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Monday, July 01, 2002

The Will to Live; Denied

What's more dangerous: an AI with the will to live or one without? People assume survival instinct would make a robot dangerous; but if it had no survival instinct, could it possibly have a sense of ethics or responsibility? What would stop it from killing you on a mere whim?

And what is the cost (to you) of your death? We want to say "infinite!" because our life is our gateway to everything. But infinity doesn't play well into cost/benefit analysis, and yet we make that tradeoff in each decision we make. Really our lives are of finite value -- the value of all that we will experience and enjoy within them -- and thus our deaths are of finite cost. The cost of death is "100%" -- something which can be multiplied by the odds of it happening to produce a reasonable consideration. If we overestimate the cost of death, then we covet life (staying alive) without respect to its actual content (living!), and upon the false premise that life is infinitely valuable, we end up extracting almost no value from it whatsoever.

Imagine, though, if you were immortal, like an AI will be. Now suddenly the value of your life does begin to approach infinity. Two words for you: Save Often.

I applied for an REI Visa card the other day. It gives you 1% back on every (non-REI) purchase, which you can use as credit in their store or request each year as a check with one phone call. Normally I use my check-card for everything so I don't have to hassle with monthly bills, but I figured an extra couple hundred dollars a year could be put to good use. Plus I was considering buying EE or I bonds online, which you can do with a Visa and thus, oddly enough, get an instant 1% boost to your first year's interest rate (enough to offset any penalties if you should sell them early!). All in all I think the strategy was good, and I mention it here in case it would benefit anyone else.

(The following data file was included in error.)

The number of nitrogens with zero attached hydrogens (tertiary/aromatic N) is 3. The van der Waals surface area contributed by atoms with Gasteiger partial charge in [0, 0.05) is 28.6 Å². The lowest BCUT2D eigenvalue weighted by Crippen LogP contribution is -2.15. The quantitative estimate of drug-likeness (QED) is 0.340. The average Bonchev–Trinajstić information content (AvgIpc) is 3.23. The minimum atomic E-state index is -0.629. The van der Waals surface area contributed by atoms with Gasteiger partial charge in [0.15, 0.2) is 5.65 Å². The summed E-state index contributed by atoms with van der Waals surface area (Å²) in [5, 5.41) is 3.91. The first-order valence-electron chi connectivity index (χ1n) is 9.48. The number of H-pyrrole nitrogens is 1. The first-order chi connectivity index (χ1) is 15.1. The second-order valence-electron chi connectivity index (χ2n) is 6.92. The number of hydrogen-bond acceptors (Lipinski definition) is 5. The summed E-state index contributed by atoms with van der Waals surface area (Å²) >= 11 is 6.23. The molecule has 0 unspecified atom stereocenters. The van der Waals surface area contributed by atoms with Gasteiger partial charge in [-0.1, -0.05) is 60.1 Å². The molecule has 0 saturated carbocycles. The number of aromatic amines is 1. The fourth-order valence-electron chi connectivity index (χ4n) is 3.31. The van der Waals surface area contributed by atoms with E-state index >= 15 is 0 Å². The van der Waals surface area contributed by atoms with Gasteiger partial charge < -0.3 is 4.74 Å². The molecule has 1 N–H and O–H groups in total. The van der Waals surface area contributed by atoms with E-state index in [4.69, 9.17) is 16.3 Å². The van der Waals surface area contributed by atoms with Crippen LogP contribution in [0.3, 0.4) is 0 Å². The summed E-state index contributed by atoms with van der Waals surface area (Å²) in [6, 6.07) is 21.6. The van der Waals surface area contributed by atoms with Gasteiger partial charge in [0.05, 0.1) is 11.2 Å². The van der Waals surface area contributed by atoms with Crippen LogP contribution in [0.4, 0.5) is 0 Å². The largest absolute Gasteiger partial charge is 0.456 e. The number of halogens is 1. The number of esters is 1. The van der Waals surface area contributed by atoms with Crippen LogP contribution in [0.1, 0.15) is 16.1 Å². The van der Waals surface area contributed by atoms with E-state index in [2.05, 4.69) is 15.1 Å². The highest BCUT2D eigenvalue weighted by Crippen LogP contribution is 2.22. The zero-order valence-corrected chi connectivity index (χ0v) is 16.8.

Unfortunately, in my case it all proves moot, as I was promptly rejected--not even approved for their lowest credit limit! I fetched a copy of my own credit report to see what was going on and learned that in the last year my rating has gone from 823 (which a mortgage broker told me was "the highest I've ever seen for someone your age") to zero. Yes, I now have no credit.


Because I've been debt-free for too long.

No, I'm not kidding (nor leaving any relevant details out).

The woman at US Bank (who handles the REI cards) found no humor in this whatsoever, despite my best efforts to elicit it from her. "No, I'm sorry, there's nothing I can do about it. It's our policy."

Perhaps the real reason I want to build AIs is to satisfy my desire for human interaction.

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Simon Funk / simonfunk@gmail.com